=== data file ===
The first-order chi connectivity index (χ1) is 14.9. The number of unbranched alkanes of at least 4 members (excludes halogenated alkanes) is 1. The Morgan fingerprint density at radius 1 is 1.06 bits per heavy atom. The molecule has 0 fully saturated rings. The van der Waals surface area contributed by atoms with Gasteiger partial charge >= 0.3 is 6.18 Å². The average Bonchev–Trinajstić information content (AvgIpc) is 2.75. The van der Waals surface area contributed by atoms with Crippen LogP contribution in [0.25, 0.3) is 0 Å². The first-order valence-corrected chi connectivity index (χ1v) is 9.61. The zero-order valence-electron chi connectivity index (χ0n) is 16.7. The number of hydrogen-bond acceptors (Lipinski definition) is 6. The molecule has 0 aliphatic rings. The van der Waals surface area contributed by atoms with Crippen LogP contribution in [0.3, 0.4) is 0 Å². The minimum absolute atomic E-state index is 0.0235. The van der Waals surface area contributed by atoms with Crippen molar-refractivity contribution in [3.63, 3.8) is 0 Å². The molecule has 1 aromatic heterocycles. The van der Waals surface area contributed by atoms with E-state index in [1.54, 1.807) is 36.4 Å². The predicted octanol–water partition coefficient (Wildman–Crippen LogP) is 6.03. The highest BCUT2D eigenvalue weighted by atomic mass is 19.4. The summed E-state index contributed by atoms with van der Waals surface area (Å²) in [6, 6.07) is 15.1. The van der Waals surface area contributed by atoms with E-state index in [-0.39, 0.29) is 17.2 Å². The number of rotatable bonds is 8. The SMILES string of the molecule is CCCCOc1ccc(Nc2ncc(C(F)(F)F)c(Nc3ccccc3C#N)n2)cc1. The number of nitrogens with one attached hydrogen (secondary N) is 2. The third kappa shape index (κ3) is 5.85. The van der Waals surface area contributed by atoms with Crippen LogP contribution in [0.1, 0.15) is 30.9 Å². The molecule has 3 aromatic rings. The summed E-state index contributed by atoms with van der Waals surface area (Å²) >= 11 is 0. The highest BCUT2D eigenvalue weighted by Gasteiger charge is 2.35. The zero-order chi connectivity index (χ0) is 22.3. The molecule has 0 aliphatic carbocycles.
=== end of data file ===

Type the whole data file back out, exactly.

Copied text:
The first-order chi connectivity index (χ1) is 14.9. The number of unbranched alkanes of at least 4 members (excludes halogenated alkanes) is 1. The Morgan fingerprint density at radius 1 is 1.06 bits per heavy atom. The molecule has 0 fully saturated rings. The van der Waals surface area contributed by atoms with Gasteiger partial charge >= 0.3 is 6.18 Å². The average Bonchev–Trinajstić information content (AvgIpc) is 2.75. The van der Waals surface area contributed by atoms with Crippen LogP contribution in [0.25, 0.3) is 0 Å². The first-order valence-corrected chi connectivity index (χ1v) is 9.61. The zero-order valence-electron chi connectivity index (χ0n) is 16.7. The number of hydrogen-bond acceptors (Lipinski definition) is 6. The molecule has 0 aliphatic rings. The van der Waals surface area contributed by atoms with Crippen LogP contribution in [0.3, 0.4) is 0 Å². The minimum absolute atomic E-state index is 0.0235. The van der Waals surface area contributed by atoms with Crippen molar-refractivity contribution in [3.63, 3.8) is 0 Å². The molecule has 1 aromatic heterocycles. The van der Waals surface area contributed by atoms with E-state index in [1.54, 1.807) is 36.4 Å². The predicted octanol–water partition coefficient (Wildman–Crippen LogP) is 6.03. The highest BCUT2D eigenvalue weighted by atomic mass is 19.4. The summed E-state index contributed by atoms with van der Waals surface area (Å²) in [6, 6.07) is 15.1. The van der Waals surface area contributed by atoms with E-state index in [-0.39, 0.29) is 17.2 Å². The number of rotatable bonds is 8. The SMILES string of the molecule is CCCCOc1ccc(Nc2ncc(C(F)(F)F)c(Nc3ccccc3C#N)n2)cc1. The number of nitrogens with one attached hydrogen (secondary N) is 2. The third kappa shape index (κ3) is 5.85. The van der Waals surface area contributed by atoms with Crippen LogP contribution in [0.1, 0.15) is 30.9 Å². The molecule has 3 aromatic rings. The summed E-state index contributed by atoms with van der Waals surface area (Å²) >= 11 is 0. The highest BCUT2D eigenvalue weighted by Gasteiger charge is 2.35. The zero-order chi connectivity index (χ0) is 22.3. The molecule has 0 aliphatic carbocycles.